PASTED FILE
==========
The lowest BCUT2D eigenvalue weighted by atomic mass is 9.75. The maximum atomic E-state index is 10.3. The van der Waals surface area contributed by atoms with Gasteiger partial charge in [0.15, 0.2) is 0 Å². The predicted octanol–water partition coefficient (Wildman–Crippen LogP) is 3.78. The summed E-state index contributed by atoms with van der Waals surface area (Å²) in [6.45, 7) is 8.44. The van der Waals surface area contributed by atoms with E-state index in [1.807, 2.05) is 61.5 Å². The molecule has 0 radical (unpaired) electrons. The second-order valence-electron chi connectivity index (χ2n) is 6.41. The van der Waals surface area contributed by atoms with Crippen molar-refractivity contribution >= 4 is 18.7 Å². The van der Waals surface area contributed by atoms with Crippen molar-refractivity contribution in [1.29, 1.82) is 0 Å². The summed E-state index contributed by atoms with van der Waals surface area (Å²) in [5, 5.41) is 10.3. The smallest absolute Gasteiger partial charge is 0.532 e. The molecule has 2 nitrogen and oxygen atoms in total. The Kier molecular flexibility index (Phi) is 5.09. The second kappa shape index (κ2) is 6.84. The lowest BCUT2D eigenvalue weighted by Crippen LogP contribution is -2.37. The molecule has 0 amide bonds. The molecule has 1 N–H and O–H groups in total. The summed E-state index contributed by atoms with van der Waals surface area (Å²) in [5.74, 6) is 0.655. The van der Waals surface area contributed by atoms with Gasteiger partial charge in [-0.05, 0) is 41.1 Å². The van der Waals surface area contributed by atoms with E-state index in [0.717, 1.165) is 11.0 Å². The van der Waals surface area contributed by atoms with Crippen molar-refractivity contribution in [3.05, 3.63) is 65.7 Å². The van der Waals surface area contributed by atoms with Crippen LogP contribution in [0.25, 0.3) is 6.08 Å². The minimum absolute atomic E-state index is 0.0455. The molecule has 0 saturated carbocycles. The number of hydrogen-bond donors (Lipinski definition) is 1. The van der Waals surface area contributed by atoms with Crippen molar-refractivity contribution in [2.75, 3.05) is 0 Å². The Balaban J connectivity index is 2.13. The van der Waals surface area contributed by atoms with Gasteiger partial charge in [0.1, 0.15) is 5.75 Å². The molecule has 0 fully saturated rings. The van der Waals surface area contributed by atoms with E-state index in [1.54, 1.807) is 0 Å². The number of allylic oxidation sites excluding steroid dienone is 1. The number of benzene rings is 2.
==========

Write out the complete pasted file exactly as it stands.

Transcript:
The lowest BCUT2D eigenvalue weighted by atomic mass is 9.75. The maximum atomic E-state index is 10.3. The van der Waals surface area contributed by atoms with Gasteiger partial charge in [0.15, 0.2) is 0 Å². The predicted octanol–water partition coefficient (Wildman–Crippen LogP) is 3.78. The summed E-state index contributed by atoms with van der Waals surface area (Å²) in [6.45, 7) is 8.44. The van der Waals surface area contributed by atoms with E-state index in [1.807, 2.05) is 61.5 Å². The molecule has 0 radical (unpaired) electrons. The second-order valence-electron chi connectivity index (χ2n) is 6.41. The van der Waals surface area contributed by atoms with Crippen molar-refractivity contribution >= 4 is 18.7 Å². The van der Waals surface area contributed by atoms with Crippen molar-refractivity contribution in [1.29, 1.82) is 0 Å². The summed E-state index contributed by atoms with van der Waals surface area (Å²) in [5, 5.41) is 10.3. The smallest absolute Gasteiger partial charge is 0.532 e. The molecule has 2 nitrogen and oxygen atoms in total. The Kier molecular flexibility index (Phi) is 5.09. The second kappa shape index (κ2) is 6.84. The lowest BCUT2D eigenvalue weighted by Crippen LogP contribution is -2.37. The molecule has 0 amide bonds. The molecule has 1 N–H and O–H groups in total. The summed E-state index contributed by atoms with van der Waals surface area (Å²) in [5.74, 6) is 0.655. The van der Waals surface area contributed by atoms with Gasteiger partial charge in [-0.05, 0) is 41.1 Å². The van der Waals surface area contributed by atoms with E-state index in [0.717, 1.165) is 11.0 Å². The van der Waals surface area contributed by atoms with Crippen molar-refractivity contribution in [3.05, 3.63) is 65.7 Å². The van der Waals surface area contributed by atoms with Crippen LogP contribution in [0.25, 0.3) is 6.08 Å². The minimum absolute atomic E-state index is 0.0455. The molecule has 0 saturated carbocycles. The number of hydrogen-bond donors (Lipinski definition) is 1. The van der Waals surface area contributed by atoms with Crippen molar-refractivity contribution in [2.75, 3.05) is 0 Å². The Balaban J connectivity index is 2.13. The van der Waals surface area contributed by atoms with Gasteiger partial charge in [0.1, 0.15) is 5.75 Å². The molecule has 0 fully saturated rings. The van der Waals surface area contributed by atoms with E-state index in [1.54, 1.807) is 0 Å². The number of allylic oxidation sites excluding steroid dienone is 1. The number of benzene rings is 2.